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Cardiology Research and Practice
Volume 2010 (2010), Article ID 798956, 3 pages
Case Report

Pulmonary Valve Infective Endocarditis in an Adult Patient with Severe Congenital Pulmonary Stenosis and Ostium Secundum Atrial Septal Defect

Department of Cardiology, University Hospital of the Canary Islands, La Laguna, 38320 Tenerife, Spain

Received 30 September 2010; Accepted 19 November 2010

Academic Editor: J. Brugada

Copyright © 2010 Juan Lacalzada et al. This is an open access article distributed under the Creative Commons Attribution License, which permits unrestricted use, distribution, and reproduction in any medium, provided the original work is properly cited.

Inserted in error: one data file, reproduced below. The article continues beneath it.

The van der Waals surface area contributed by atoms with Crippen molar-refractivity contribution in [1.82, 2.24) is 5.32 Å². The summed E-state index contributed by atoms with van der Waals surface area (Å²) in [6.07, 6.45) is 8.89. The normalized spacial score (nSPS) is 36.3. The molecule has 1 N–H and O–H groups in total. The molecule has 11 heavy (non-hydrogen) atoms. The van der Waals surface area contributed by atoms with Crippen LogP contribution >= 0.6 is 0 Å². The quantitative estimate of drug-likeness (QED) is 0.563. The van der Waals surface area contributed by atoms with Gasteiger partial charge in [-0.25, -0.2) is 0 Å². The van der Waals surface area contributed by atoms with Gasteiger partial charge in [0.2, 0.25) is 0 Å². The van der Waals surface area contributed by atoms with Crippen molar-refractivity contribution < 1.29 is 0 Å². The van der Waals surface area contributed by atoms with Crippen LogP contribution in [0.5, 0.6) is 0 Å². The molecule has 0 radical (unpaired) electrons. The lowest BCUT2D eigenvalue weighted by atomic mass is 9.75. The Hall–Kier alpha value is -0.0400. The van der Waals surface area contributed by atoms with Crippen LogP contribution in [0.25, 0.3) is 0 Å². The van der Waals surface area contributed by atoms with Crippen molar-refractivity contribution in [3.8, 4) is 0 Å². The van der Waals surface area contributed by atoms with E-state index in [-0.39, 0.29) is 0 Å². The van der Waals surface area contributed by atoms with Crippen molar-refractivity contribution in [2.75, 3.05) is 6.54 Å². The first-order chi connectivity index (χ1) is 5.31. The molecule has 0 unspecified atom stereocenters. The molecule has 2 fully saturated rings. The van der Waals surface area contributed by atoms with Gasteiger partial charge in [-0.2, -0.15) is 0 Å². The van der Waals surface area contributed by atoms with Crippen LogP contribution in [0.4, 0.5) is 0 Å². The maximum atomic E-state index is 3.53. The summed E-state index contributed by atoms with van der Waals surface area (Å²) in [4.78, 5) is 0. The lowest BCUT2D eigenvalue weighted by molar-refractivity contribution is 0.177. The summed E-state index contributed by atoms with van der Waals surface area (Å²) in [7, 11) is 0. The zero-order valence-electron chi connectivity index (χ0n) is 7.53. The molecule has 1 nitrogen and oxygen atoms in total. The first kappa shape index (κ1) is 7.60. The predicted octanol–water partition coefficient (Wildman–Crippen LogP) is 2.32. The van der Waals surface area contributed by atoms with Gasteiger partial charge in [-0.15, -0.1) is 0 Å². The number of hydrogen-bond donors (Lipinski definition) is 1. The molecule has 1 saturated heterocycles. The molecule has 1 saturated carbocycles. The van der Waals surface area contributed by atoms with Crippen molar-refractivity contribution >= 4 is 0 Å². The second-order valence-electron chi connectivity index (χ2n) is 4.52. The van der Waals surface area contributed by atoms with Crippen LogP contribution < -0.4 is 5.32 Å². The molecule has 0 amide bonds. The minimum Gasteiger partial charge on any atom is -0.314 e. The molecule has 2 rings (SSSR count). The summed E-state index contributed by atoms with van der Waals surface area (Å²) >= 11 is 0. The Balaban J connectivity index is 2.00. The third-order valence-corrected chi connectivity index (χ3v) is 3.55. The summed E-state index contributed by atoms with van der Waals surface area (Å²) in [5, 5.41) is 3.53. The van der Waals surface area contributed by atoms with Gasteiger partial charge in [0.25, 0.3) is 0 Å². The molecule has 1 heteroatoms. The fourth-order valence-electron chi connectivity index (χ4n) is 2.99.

A hypertensive 76-year-old man with severe pulmonary valve stenosis (PVS) and recent initiation of haemodialysis was referred with fever, chills, and asthenia. One month prior, he had been admitted with similar symptoms. Transthoracic echocardiography (TTE) had shown a PVS and no valve vegetations were observed. Following discharge, he was readmitted with fever and blood cultures positive for Staphylococcus haemolyticus. A new TTE revealed two pulmonary valve vegetations and a previously undetected ostium secundum-type atrial septal defect (ASD), confirmed by transesophageal echocardiography. The clinical course was uneventful with intravenous antibiotic treatment and the patient was safely discharged. This is a case of pulmonary valve infective endocarditis (IE). The incidence of right-sided IE is on the rise due to the increased number of patients using central venous lines, pacing, haemodialysis and other intravascular devices. Pulmonary valve IE is extremely rare, especially in structurally normal hearts. The case reported here, presents a combination of predisposing factors, such as severe congenital PVS, the presence of a central venous catheter, and haemodialysis. The fact that it was an older patient with severe congenital PVS and associated with a previously undiagnosed ASD, is also an unusual feature of this case, making it even more interesting.